He then returned to Las Vegas to defeat Paul Malignaggi, setting up the showdown with Pacquiao. A Pacman-Hatton fight was about as big as it could get in boxing at the time.

Hatton had hired Floyd Mayweather Sr., his old nemesis' father, to train him. Hatton was utterly confident, though Pacquiao was the betting favorite, .

To give those wildly loyal fans the victory they so desperately sought, he wanted to win so badly. He'd always tended to blow up a little bit in weight between fights, so much so that he'd been nicknamed "Ricky Fatton" by the British media.

Hatton knew, though, how good Pacquiao was and knew he would need to be in superior condition to win. And so, he started camp early and attacked it with a vengeance.

"Training camp was going absolutely sensationally," he says now. "I was so confident of winning. I had started earlier and I got my weight down earlier. I think I hit my peak two or three weeks before the fight. Really, my brother [Matthew], my father [Ray], and my team, everybody was saying, 'Rick, look, you've got to slow down. You're going to leave it all in the gym.' "

He kept pushing and pushing. He didn't pay attention to them.  He received a warning sign when he was knocked down in sparring by a super featherweight.

He didn't take the hint.

"That should have been a sign to me," Hatton said. "I look back on it now and it's obvious. I'm not saying I would have won the fight no matter what, because Manny Pacquiao is Manny Pacquiao and he's a tremendous fighter. But I didn't give myself my best chance. I needed to be smarter with how I trained and I was at my peak weeks before the fight."

He was knocked down twice in the first round and Pacquiao was hitting him with just about everything he threw.

Pacquiao was cracking him again and again and again with powerful shots before landing the most famous punch of his career at 2:54 of the second.

That punch turned around Hatton's life and, truth be told, almost cost him his life. Yes, Ricky Hatton almost died after that bout.

"I let a lot of people down," Hatton said. "I felt like an utter failure. I let my country down. I let British sport down, British boxing, my kids, my friends, my community."

He retired after the fight, still in prime fighting age. His life was spiraling out of control as he binged on cocaine and alcohol.

He would cry hysterically, for no reason. He found himself in court in a lawsuit with his former coach and one-time best friend, Billy Graham. He had a nasty split with his parents.

He says he often thought of drinking himself to death. Several times, he said, his girlfriend, Jennifer, caught him with a knife attempting to slash his wrists.

"I think I was having a nervous breakdown," he said.

He's coming back believing that he's still got the ability to be a world champion. He's fighting a guy who held the WBA welterweight title earlier this year.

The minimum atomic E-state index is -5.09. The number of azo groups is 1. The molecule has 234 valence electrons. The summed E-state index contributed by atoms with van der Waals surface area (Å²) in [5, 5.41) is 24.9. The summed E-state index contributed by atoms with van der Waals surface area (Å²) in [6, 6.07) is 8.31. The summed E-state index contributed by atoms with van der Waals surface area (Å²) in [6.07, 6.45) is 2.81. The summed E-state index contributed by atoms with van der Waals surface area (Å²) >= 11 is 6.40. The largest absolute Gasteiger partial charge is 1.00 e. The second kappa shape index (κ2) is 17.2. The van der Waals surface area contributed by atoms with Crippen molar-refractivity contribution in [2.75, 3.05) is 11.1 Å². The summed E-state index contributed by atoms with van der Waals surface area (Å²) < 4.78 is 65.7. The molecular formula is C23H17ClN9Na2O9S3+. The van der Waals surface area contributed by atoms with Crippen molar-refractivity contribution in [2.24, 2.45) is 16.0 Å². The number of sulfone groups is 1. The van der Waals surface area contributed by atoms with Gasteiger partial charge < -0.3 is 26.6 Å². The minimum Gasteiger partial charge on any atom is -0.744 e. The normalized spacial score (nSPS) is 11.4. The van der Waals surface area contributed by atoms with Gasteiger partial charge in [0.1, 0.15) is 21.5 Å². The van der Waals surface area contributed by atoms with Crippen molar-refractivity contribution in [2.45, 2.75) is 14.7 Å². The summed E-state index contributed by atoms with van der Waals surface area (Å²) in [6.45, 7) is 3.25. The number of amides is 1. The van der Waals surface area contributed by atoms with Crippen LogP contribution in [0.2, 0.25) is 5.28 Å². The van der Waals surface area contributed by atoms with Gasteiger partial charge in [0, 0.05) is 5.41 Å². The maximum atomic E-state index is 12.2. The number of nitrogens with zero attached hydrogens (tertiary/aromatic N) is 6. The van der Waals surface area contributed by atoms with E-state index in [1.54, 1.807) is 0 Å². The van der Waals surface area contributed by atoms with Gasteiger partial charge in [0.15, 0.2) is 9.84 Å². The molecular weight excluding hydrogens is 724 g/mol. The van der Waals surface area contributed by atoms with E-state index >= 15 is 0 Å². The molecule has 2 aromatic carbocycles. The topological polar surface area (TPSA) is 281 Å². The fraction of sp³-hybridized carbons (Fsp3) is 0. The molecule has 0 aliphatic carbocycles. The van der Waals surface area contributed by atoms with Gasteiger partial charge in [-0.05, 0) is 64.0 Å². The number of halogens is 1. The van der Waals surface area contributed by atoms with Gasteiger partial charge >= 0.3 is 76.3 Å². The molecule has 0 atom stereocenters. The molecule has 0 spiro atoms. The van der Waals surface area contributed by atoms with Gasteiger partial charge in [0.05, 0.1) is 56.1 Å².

Hatton says that no matter what happens in the fight, he's certain of one thing.

"People ask me, 'Rick, what are you coming back for? What have you left to prove?' " Hatton said. "I'm not coming back to prove anything, though. I've already won. I turned my life around. I was horrible, pretty much as low as one could go, and I've overcome that.

"I'm in great shape. I'm ready to fight. But that's not the point. The point is that I've gotten to this stage. This fight is about redemption. I don't want to be remembered as that guy who got laid out by Manny Pacquiao. I had demons and they got the best of me for a while. But I think I have won already because I'm able to get back in there and do this again."

Getting a world title at some point, he said, would tell the proper story to his children. He was down, but he got up. He turned his life around.

He's still at odds with his parents and says that may never change. He won't reveal details, but says it's "one of the saddest things ever, to be on the outs with my Mum and my Dad."

What they did, he said, was unforgivable.

"My parents aren't there any more and that's a sad situation, but I'm a father and I have a great girlfriend, a wonderful little boy and a beautiful little girl," he says. "And I love being with them and being there for them. They're the most important people in my life now."

He chuckles when he's asked what he will do if it doesn't work out, if he no longer has it, if he's not able to flip a switch and become the Ricky Hatton of old.

He knows it's possible, if unlikely. He's sharp in the gym and expects that to translate to the ring. But if it doesn't, he's prepared.

"Without a doubt, I've had the greatest win of my life, overcoming the personal demons that I have," he said. "I've won this already. No matter what might happen in a fight, I am already the winner."

It's a sad sad thing but, someone has to learn something from this... Have you?